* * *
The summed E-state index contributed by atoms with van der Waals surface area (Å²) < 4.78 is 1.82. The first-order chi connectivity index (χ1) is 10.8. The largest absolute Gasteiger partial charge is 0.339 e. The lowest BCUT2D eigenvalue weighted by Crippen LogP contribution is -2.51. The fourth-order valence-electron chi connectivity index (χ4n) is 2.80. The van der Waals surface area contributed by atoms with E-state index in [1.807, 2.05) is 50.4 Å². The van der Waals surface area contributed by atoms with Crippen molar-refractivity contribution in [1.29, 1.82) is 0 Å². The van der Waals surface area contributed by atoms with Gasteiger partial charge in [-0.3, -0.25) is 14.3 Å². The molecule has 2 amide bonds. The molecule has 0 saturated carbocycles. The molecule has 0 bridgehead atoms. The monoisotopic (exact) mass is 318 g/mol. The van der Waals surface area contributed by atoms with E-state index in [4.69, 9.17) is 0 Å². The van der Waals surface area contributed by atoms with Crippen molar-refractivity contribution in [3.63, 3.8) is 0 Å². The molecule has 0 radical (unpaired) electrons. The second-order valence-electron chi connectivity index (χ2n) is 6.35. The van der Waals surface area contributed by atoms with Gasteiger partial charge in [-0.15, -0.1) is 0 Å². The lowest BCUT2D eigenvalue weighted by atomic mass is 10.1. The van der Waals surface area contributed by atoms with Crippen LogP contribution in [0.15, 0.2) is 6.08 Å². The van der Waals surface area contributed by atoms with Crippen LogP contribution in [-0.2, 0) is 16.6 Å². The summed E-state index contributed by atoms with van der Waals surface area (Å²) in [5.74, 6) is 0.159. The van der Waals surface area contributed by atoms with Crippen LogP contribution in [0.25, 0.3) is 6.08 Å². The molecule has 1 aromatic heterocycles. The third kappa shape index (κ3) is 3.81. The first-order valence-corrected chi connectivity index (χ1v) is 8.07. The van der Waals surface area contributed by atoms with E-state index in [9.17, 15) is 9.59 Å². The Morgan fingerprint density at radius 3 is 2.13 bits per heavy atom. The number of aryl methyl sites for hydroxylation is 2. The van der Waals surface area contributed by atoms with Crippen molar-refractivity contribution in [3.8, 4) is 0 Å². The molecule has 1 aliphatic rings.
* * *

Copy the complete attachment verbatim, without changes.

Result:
The summed E-state index contributed by atoms with van der Waals surface area (Å²) < 4.78 is 1.82. The first-order chi connectivity index (χ1) is 10.8. The largest absolute Gasteiger partial charge is 0.339 e. The lowest BCUT2D eigenvalue weighted by Crippen LogP contribution is -2.51. The fourth-order valence-electron chi connectivity index (χ4n) is 2.80. The van der Waals surface area contributed by atoms with E-state index in [1.807, 2.05) is 50.4 Å². The van der Waals surface area contributed by atoms with Crippen molar-refractivity contribution in [1.29, 1.82) is 0 Å². The van der Waals surface area contributed by atoms with Gasteiger partial charge in [-0.3, -0.25) is 14.3 Å². The molecule has 2 amide bonds. The molecule has 0 saturated carbocycles. The molecule has 0 bridgehead atoms. The monoisotopic (exact) mass is 318 g/mol. The van der Waals surface area contributed by atoms with E-state index in [4.69, 9.17) is 0 Å². The van der Waals surface area contributed by atoms with Crippen molar-refractivity contribution in [3.63, 3.8) is 0 Å². The molecule has 0 radical (unpaired) electrons. The second-order valence-electron chi connectivity index (χ2n) is 6.35. The van der Waals surface area contributed by atoms with Gasteiger partial charge in [-0.15, -0.1) is 0 Å². The lowest BCUT2D eigenvalue weighted by atomic mass is 10.1. The van der Waals surface area contributed by atoms with Crippen LogP contribution in [0.15, 0.2) is 6.08 Å². The van der Waals surface area contributed by atoms with Crippen LogP contribution in [-0.2, 0) is 16.6 Å². The summed E-state index contributed by atoms with van der Waals surface area (Å²) in [5.74, 6) is 0.159. The van der Waals surface area contributed by atoms with Crippen LogP contribution in [0.25, 0.3) is 6.08 Å². The molecule has 1 aromatic heterocycles. The third kappa shape index (κ3) is 3.81. The first-order valence-corrected chi connectivity index (χ1v) is 8.07. The van der Waals surface area contributed by atoms with E-state index in [9.17, 15) is 9.59 Å². The Morgan fingerprint density at radius 3 is 2.13 bits per heavy atom. The number of aryl methyl sites for hydroxylation is 2. The van der Waals surface area contributed by atoms with Crippen molar-refractivity contribution in [3.8, 4) is 0 Å². The molecule has 1 aliphatic rings.